I can tell she’s impressed as she rides away from me.
The Clyne Valley used to be an old railway line, and the council have taken the line up and laid a tarmac path. It’s a very pretty ride, though the forest to the coast. I’m heading back for Swansea now.
All the serious cyclists have gone on the long route, so now I get passed by a lot of families and younger riders. “Cool!” seems to be the word of the day.
I pass the Railway Inn and the small lake. Even though the path is ever so slightly downhill, my legs are feeling tired and empty. I stop for another break and give myself a blood/sugar test. Being a diabetic I have to be careful on these long rides, and I always make sure my rucksack is loaded up with bottles of Lucozade and power bars. My sugar level is 7.8, which is OK.
A large family go by and I wave and greet each one of them.
“Hello!” “Alright?” “How’s it going?” “Nice day for it.” “Argh!”
The last comment is because I have bent the nail of my little finger all the way back trying to put my glove back on. The kid stares at me like I’m some sort of weirdo. It’s turning out to not be a good day for talking to strangers.
I wearily remount and ride the last part of the valley path.
A few minutes later and I break cover of the trees and emerge on the sunny Swansea coast. I have to cross the road and the marshal at the traffic lights tells me it’s only another mile to go. I’m glad, because my arse is starting to feel numb.
The last mile along the coast would be pleasant if I wasn’t so knackered. My t-shirt (my MRIS one) is drenched with sweat, but the breeze is quite pleasant.
I see the cricket ground in the distance and realise there are only a few hundred yards to go. I pass groups of organisers and officials who all applaud and cheer as I go past. The closer I get, the more people there are. Eventually I ride through large gates into the ground where the official finish line is. The first guy to see me starts clapping and yelling straight away. Everyone turns around to see what he’s clapping at. There must be a few hundred people there. The applause grows like a wave and there’s yelling and cheering too. Everyone stops what they are doing to clap the nutter home.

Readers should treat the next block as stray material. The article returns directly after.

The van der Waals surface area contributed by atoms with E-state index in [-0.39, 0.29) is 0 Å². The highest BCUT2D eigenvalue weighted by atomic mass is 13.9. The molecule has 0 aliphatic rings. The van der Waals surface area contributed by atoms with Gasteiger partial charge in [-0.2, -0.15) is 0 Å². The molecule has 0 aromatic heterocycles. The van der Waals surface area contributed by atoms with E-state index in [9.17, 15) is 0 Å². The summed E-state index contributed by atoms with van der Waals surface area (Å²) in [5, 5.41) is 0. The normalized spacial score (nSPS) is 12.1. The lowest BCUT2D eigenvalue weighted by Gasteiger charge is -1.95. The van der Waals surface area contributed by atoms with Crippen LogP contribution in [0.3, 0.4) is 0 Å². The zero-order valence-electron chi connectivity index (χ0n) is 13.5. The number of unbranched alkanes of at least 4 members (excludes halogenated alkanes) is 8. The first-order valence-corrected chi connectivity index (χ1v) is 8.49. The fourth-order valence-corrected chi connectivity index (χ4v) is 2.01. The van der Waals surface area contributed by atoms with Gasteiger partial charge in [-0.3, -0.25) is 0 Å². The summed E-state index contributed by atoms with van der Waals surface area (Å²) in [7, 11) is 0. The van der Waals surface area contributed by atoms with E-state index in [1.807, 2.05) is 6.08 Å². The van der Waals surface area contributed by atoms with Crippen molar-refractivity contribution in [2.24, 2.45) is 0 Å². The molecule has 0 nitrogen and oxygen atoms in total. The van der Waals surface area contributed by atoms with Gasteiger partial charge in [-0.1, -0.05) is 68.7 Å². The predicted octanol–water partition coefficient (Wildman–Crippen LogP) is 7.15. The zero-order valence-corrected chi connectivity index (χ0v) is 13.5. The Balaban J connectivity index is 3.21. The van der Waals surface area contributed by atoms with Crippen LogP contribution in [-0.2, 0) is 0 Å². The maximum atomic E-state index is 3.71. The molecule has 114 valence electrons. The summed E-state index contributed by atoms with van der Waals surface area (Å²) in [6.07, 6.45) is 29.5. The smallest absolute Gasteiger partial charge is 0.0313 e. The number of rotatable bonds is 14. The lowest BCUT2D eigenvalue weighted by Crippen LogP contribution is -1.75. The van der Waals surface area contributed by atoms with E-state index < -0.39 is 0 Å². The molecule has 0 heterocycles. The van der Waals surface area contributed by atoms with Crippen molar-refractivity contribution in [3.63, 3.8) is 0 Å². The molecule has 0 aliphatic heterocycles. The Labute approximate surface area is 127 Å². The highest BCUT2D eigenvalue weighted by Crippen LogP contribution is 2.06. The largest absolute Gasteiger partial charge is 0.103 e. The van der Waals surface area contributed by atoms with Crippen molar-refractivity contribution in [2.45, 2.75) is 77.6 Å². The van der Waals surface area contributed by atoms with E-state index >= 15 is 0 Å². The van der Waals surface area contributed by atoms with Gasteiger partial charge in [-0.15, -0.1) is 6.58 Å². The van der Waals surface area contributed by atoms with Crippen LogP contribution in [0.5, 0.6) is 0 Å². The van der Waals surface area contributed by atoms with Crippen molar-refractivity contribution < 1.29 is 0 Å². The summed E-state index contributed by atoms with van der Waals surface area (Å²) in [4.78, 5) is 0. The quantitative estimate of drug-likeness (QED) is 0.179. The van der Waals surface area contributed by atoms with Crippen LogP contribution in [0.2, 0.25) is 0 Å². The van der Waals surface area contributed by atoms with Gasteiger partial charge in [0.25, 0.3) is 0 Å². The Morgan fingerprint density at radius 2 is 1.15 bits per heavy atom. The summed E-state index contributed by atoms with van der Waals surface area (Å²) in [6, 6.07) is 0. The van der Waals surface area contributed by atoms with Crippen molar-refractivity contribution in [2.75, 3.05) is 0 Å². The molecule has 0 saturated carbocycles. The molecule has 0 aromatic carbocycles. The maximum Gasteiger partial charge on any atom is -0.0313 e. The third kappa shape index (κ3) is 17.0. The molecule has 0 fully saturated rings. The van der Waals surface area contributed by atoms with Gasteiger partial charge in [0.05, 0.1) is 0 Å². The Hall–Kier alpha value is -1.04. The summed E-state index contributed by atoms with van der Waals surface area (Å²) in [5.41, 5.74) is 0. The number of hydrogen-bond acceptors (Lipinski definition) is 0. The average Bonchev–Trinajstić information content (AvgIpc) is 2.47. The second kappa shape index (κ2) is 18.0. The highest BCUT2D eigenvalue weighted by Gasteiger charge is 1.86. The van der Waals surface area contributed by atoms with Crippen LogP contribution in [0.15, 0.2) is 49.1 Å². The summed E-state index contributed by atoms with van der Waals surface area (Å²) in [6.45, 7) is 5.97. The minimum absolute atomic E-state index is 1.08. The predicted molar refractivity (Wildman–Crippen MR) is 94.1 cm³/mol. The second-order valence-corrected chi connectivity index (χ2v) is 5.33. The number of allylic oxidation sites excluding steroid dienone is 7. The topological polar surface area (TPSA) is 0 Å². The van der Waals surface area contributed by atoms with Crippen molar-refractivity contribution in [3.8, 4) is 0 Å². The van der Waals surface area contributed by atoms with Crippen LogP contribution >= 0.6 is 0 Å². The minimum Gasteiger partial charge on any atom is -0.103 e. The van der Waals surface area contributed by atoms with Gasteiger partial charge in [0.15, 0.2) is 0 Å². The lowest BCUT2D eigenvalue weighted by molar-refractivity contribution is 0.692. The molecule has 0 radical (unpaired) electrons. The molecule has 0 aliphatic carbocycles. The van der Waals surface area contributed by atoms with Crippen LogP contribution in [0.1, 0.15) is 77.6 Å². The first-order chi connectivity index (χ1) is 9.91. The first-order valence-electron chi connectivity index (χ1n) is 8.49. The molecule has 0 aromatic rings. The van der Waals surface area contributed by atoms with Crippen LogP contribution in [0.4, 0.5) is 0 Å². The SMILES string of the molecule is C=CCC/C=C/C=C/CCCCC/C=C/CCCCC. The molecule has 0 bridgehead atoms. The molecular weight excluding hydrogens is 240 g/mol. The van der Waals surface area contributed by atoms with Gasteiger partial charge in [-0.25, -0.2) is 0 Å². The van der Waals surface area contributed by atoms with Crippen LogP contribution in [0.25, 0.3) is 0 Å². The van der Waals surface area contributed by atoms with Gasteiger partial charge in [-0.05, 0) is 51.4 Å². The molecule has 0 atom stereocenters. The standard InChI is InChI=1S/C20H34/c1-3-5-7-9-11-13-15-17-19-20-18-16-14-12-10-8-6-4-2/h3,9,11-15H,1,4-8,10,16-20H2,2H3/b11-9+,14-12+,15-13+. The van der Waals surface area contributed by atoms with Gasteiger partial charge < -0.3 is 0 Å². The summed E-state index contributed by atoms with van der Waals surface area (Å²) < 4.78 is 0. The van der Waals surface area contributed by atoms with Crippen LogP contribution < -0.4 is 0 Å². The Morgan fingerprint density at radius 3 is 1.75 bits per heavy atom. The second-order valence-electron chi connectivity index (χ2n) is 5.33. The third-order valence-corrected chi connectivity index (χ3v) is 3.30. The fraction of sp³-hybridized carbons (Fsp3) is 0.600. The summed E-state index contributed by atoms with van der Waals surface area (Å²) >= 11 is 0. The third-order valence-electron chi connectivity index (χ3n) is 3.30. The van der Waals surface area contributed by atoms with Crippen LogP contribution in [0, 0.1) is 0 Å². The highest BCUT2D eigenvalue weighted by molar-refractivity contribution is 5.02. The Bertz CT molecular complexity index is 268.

I’m absolutely shattered, but I feel like a hero.
I stop a yard over the line and am given a goodie bag and a medal.
I hear a lot of “I don’t believe it!” and similar phrases.
I get waylaid by another official photographer who snaps me tired and sweaty, leaning on my uni.
So that was my first officially organised road ride.
I don’t have one of those fancy cycle computers, but my stats for the day were 16 miles in two hours on my Nimbus 24”. You do the math, I’m too tired.
Maybe next year I’ll do the 29 mile route if I can get my hands on a 29” ride. It’ll be a lot easier and quicker.

Ah, yes, I remember that well. There’s lots of The Gower that I was expecting to be fairly flat and easy… I guess we both know how hilly it is now!

16 miles on a 24"? And you wonder why people were calling you a nutter???

Seriously though, that’s pretty good going. And a good write up too.


Blue that’s some serious distance there on the ol 24. And a time I’d be happy with riding on my 29er. 8mph overall average is very good considering you stopped once or twice, that puts your moving average at a blistering pace for a 24 inch muni. Good work there sir and thanks for the write up.

I managed to find some photos of the finish online.
Notice the bold fashion statement I’m making with the t-shirt.

That’s amazing on the 24". Sounds about time you were getting a bigger uni.


Thanks for the nice write-up!

Excellent write up Blue! Very droll sense of humour. Had me laughing all the way :smiley: Especially as I am riding the same route this year for the first time.

Great writeup, “Into the Blue”! Sounds like a fun ride.